Learning Arabic is the newest shtick in my scheme to attain the envious ability of fluently conversing in more than two languages. I enrolled in an elementary course at my college, bought a dictionary and a grammar book, passed through Duolingo, but … I needed more resources. One sleepy afternoon, about three weeks ago, in between online classes, I happened to stumble upon a YouTube channel belonging to one Muhammad Al Andalusi, a scholar, a teacher, and an entrepreneur. Shortly after, this YouTuber was celebrating reaching 10,000 subscribers with a community Zoom session (a town hall of sorts) and I logged in, curious and intrigued. The badinage and camaraderie between Muhammad and his students impressed me (I couldn’t help feeling a little left out), so I contacted Muhammad through Instagram for an interview and what followed is an enthralling life story.
He is Muhammad Mamadou Sall “Al Andalusi” and only 27 years old. Sall hails from Spain originally, then relocated to France at age 14. He initially spoke both Catalan and Spanish, then acquired skill in English and French. From Western Europe, through Spain, Sall found his way to Egypt, where his knowledge in Arabic commenced. The nickname “Al Andalusi” came about whilst Sall was enrolled in an Egyptian school and his teacher differentiated him from all the other Muhammads (a more than common Muslim name) by bestowing upon him the antique Arabic term for Spain, Al Andalus. Sall resolved to set up base in the North African nation of Mauritania in 2019, drawn by its proximity to Senegal, his father’s country, and the dominantly Islamic environment.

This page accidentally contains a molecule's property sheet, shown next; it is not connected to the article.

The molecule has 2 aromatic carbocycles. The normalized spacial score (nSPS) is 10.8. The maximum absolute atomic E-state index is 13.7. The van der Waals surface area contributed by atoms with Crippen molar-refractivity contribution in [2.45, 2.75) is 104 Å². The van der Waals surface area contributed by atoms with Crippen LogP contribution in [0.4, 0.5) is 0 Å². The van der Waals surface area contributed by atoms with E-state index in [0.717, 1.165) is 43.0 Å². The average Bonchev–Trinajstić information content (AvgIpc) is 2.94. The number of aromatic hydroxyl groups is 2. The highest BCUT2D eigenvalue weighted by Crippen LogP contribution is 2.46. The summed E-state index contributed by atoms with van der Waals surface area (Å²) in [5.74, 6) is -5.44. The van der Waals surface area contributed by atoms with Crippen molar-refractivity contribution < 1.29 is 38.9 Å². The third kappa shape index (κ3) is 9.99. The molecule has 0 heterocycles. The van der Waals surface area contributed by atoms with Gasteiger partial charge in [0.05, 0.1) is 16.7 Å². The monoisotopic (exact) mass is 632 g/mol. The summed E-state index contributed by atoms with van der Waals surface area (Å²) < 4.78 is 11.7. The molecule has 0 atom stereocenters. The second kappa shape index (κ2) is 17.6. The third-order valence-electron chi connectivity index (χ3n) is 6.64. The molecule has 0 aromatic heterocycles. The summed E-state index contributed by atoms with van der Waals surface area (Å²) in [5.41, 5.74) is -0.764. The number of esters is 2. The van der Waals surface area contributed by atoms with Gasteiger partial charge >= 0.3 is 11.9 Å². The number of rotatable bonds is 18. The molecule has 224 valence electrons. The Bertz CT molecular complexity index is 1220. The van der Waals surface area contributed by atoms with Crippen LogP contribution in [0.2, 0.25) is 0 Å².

Not choosing the traditional professional path is something many, if not most, entrepreneurs do. Sall’s resolve to do so early on discloses a certain tenacity he has. Amidst all the traveling, an interesting point of Sall’s story is him dropping out of school at 16. Sall tells me that he no longer cared for secular studies and didn’t want to waste his time. His career path after elucidates Sall’s predisposition to business: “Before founding Andalus Institute, I did different ventures … the first one was in Egypt. It was an accomodation agency where I helped students coming to Egypt settle down. Second thing, I learned how to sew clothes and set up a business to sell them to people in the West. Then, Amazon FBA … I worked on affiliate marketing and then selling my own products … I did run social media marketing, as well, where I used to get paid by businesses to take care of their marketing. Then I used all of that experience for the Andalus Institute.”
The Andalus Institute was born three months before the Mauritania move. Sall explains that he had to completely self-fund the new company. “I didn’t take any funds from anyone and it cost me maybe a few hundreds. I remember once I didn’t have money to pay one software, which is the software we run and the program is set up on. I e-mailed them and told them it’s a startup and my card failed because I didn’t have the money and wouldn’t be able to pay until a certain date. From their generosity, they told me that they’d scratch this month and it was on them. I was surprised and didn’t expect that.” The educational startup’s structure is quite simple: the Andalus Institute has a small team at its core, a model that Sall prefers due to the closeness among them, giving each member an important say in decision-making.